UCLA PLAYER / COACH NOTES - Redshirt senior Bruce Davis is the nation's leading returning sack specialist, based on his sacks in the 2006 season. Davis ranked fourth (tied) in the NCAA and tied for first in the Pac-10 in sacks (12.5 - 0.96 average) and 18th nationally and second in the Pac-10 in tackles for losses (1.35 average). In 2006, he was named first-team All-American by CollegeFootballNews.com and SI.com. On the year, Davis made 47 tackles, seventh (tied) on the squad. He also ranked tied for first on the team with 12.5 sacks and second on the team behind Justin Hickman with 17.5 tackles for loss.

He made two tackles and recovered a fumble versus Stanford. Against BYU, he had two sacks, including one on which he caused a fumble, and made seven tackles, tying his career high. He had two tackles at Utah. He now has 19.0 career sacks to rank 10th (tied) in school history.

Senior running back Chris Markey ranks eighth in UCLA history in career all-purpose yardage with 3,613 yards and 12th in career rushing with 2,171 yards. In 2006, he became the third Bruin and first since 1962 to lead the team in both rushing (1,107 yards) and receiving (35 receptions). He is just the 11th player in school history to rush for 1,000 yards in a season (it has been done a total of 18 times).

Against Stanford, he rushed for 71 yards and had one reception for two yards. He added 50 yards and the game-clinching touchdown versus BYU. He ran for 32 yards at Utah.

Redshirt senior safety Chris Horton was the Bruins' leading tackler in 2006 with 95 and was second on the team with three interceptions. He led the team (or tied for the lead) in tackles in four of the last six games, including a career-high 12 stops versus Arizona State (Nov. 18) to earn Pac-10 Defensive Player of the Week honors. He made six stops versus Stanford and added five and a forced fumble against BYU and nine tackles at Utah.

Redshirt junior quarterback Ben Olson's five touchdown passes versus Stanford is tied for second on UCLA's single-game list, one shy of Drew Olson's mark of six, set against Oregon State in 2005.

Redshirt freshman Kai Forbath's 52-yard field goal at Utah is the longest ever by a Bruin freshman and tied for fourth on the all-time list.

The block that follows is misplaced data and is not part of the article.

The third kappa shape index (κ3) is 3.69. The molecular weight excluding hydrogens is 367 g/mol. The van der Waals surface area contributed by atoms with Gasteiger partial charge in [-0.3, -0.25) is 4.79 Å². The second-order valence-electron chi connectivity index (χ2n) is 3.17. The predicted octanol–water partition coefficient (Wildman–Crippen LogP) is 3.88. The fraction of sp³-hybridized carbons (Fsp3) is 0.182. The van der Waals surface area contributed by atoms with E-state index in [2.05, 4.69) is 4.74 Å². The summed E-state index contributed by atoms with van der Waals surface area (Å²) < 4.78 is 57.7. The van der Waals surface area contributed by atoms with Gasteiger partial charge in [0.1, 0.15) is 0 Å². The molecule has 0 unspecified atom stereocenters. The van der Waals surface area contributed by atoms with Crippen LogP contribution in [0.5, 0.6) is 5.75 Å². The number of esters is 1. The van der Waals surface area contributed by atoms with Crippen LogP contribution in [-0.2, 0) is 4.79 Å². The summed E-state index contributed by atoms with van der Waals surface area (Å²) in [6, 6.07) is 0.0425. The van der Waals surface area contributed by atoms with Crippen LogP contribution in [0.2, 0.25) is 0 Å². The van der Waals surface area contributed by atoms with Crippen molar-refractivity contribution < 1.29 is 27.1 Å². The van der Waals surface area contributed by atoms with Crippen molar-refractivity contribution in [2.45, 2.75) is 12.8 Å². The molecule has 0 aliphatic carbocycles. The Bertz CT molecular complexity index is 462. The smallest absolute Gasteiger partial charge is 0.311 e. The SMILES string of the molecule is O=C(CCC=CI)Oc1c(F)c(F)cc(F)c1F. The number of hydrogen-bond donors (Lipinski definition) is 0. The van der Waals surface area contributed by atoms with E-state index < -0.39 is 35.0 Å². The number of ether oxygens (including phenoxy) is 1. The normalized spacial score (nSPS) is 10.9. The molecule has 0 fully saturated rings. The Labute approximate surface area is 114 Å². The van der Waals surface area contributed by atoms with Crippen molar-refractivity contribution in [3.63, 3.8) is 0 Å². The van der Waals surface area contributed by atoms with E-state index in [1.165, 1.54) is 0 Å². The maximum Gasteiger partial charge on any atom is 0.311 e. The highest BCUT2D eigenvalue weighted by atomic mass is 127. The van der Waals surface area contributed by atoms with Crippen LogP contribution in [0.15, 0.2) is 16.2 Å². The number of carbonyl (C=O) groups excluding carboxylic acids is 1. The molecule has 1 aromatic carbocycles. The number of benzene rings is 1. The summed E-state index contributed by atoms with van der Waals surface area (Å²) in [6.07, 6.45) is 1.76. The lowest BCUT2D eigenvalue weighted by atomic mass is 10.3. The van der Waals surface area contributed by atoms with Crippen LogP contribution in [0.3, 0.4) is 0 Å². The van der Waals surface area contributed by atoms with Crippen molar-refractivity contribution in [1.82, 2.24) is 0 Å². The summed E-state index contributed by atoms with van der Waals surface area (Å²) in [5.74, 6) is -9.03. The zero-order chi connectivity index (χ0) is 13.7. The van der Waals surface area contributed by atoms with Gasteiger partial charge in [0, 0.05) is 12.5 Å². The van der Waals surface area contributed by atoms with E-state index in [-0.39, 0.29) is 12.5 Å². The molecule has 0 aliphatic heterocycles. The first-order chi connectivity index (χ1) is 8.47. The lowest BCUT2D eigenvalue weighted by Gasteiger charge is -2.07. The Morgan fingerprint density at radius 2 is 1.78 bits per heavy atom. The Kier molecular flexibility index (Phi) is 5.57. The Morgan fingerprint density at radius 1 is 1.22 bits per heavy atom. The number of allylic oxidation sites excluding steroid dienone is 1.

True junior tailback Kahlil Bell rushed for 195 yards in the opener versus Stanford. That is the highest total by a Bruin in an opener and the most in any game since Chris Markey ran for 208 against Rice in 2006. He added a team-high 79 yards versus BYU and a team best 59 at BYU and is third in the Pac-10 with an average of 111.0

True senior Shannon Tevaga is considered one of the top offensive guards in the West. He has started 34 straight games, the longest streak on the team. Redshirt senior cornerback Trey Brown is the defensive player with the most consecutive starts (33). Others with starting streaks of note include OL Noah Sutherland (18), OL Chris Joseph (16), RB Chris Markey (16), TE Logan Paulsen (12) on offense; on defense: DB Chris Horton (18), DL Bruce Davis (16), DB Dennis Keyes (16), DL Kevin Brown (15), LB Christian Taylor (10).

Redshirt senior wide receiver Joe Cowan is one of just four players to have multiple career touchdown receptions of at least 77 yards. Danny Farmer had three and J.J. Stokes and Freddie Mitchell also had two.

Bruin head coach Karl Dorrell helped guide the Bruin team to the seventh 10-win season in school history in 2005. Dorrell has been a part of three of the seven record-tying seasons. In 1982, he was a freshman wide receiver on a Bruin team that went 10-1-1 and handed Michigan a 24-14 loss in the Rose Bowl. In 1988, Dorrell served as a graduate assistant coach on the Bruin squad that went 10-2 and bested Arkansas in the Cotton Bowl.